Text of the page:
حفلة 2024

Germany to keep two nuclear plants available, burn coal as backup to face energy crisis

Lawmakers in Germany announced on Monday that they are going to burn coal and keep two nuclear power plants available as a last resort to get through the winter and avert energy crisis brought on by war and climate change.

“The major crises — war and climate crises — have a very concrete effect,” said Robert Habeck, the federal economics and climate protection minister, in written statements published on Monday. The statement was issued in German and CNBC used Google to translate it to English.

The German government announced its plans to keep the Isar 2 and Neckarwestheim nuclear power plants, both of which are located in the southern part of the country, on a kind of backup status, available only if the country has no other option. The country announced the results of its second network stress test, in which German officials are calculating its energy needs based on a number of potentialities.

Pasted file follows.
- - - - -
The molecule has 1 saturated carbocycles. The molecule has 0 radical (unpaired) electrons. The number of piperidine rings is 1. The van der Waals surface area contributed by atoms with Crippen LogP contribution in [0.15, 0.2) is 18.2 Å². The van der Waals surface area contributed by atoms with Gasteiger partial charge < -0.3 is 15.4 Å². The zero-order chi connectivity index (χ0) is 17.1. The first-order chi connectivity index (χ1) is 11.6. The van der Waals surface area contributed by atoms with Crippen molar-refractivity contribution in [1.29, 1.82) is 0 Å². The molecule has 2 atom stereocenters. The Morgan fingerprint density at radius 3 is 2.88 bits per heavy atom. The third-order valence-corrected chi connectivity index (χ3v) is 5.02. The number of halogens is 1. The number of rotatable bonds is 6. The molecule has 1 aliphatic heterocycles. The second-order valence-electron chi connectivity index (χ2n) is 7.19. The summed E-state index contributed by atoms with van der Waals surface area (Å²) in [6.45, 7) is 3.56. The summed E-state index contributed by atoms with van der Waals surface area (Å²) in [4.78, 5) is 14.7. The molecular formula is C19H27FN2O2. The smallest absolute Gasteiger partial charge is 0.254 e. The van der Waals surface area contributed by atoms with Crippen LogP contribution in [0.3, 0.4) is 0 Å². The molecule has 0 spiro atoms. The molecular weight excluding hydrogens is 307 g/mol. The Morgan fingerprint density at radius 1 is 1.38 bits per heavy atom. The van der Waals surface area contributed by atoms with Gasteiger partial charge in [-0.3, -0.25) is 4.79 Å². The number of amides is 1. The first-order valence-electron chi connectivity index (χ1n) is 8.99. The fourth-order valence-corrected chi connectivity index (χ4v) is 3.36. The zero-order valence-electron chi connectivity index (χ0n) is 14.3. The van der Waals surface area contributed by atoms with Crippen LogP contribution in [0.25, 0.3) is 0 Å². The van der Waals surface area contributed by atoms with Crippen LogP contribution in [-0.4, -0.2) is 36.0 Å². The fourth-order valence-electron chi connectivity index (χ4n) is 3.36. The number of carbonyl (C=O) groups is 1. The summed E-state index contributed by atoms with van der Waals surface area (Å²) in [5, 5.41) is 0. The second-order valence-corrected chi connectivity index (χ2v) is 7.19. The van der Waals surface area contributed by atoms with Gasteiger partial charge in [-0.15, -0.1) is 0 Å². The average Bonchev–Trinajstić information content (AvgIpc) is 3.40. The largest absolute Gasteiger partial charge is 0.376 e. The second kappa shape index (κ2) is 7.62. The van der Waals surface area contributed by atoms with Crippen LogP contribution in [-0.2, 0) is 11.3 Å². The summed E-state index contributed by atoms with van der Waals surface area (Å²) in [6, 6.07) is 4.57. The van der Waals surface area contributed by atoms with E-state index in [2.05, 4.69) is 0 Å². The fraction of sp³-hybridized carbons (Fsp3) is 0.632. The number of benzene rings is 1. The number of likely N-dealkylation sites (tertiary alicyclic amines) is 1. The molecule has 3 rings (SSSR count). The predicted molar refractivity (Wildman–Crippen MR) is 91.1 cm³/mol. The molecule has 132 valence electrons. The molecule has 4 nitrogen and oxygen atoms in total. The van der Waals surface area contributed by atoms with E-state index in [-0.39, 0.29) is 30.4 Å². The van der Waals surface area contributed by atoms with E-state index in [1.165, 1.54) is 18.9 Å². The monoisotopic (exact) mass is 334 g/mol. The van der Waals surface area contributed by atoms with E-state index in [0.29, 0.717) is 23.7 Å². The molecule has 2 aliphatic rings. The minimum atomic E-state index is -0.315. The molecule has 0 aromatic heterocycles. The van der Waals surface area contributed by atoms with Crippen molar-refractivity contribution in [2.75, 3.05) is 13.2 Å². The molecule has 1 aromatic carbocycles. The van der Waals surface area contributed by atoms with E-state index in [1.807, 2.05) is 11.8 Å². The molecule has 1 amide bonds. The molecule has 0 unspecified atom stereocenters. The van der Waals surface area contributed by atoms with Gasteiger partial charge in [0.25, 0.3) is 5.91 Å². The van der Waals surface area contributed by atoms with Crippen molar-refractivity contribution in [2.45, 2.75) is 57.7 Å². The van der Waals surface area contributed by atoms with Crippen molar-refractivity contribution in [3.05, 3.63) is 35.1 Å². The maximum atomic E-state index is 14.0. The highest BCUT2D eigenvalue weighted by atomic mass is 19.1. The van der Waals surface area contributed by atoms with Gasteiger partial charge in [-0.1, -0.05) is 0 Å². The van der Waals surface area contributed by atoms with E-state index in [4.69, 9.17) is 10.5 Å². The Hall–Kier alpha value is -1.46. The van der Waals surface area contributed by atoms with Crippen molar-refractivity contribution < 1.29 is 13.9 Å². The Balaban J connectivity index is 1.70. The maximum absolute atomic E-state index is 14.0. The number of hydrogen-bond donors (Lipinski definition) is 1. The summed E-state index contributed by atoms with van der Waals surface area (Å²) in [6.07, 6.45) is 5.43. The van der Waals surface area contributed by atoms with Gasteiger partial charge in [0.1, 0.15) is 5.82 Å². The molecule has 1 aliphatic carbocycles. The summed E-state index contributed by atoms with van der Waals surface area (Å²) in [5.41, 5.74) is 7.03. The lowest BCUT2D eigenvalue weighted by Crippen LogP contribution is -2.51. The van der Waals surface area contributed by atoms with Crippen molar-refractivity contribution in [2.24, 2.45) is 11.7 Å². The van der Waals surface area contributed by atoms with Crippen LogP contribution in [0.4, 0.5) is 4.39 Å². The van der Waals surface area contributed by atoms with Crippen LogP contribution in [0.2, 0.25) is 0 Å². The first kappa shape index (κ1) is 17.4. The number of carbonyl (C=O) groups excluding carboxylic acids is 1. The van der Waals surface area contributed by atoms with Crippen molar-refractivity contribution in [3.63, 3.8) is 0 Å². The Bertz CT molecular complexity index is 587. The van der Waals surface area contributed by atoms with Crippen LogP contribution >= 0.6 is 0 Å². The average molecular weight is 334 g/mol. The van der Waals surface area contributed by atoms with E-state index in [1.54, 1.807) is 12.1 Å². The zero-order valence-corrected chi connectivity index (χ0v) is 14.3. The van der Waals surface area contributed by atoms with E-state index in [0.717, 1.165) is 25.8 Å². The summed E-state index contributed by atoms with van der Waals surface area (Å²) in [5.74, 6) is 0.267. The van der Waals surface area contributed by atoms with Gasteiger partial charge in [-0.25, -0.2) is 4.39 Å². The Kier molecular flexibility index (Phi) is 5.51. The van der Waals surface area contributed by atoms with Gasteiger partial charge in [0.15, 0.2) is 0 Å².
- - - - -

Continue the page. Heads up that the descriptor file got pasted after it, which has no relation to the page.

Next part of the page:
This second network stress test was focused on the winter season from 2022 to 2023, when energy demand is higher as people and businesses need to warm their homes.

The German Federal Ministry of Economics and Climate Protection said in its written statement that “hourly crisis situations in the electricity system” this winter are “very unlikely, but cannot be completely ruled out at the moment.”

The Russian war in Ukraine has affected Germany’s ability to manage its energy supplies because the country depends heavily on natural gas exports from Russia.

On Friday, Gazprom, Russia’s major state-owned energy giant, said on Friday that it would not re-open the Nord Stream 1 pipeline, which is the primary route of supplying Europe with natural gas, citing a need for doing some maintenance.

In addition to the squeeze on natural gas supplies, summer heatwaves and an ongoing drought have also disrupted energy sources in Germany.

“The summer drought has reduced the water levels in rivers and lakes, which weakens hydroelectric power in neighbouring countries and also makes it difficult for us to transport coal to the power plants that we have to use due to the tight gas situation,” Habeck added.

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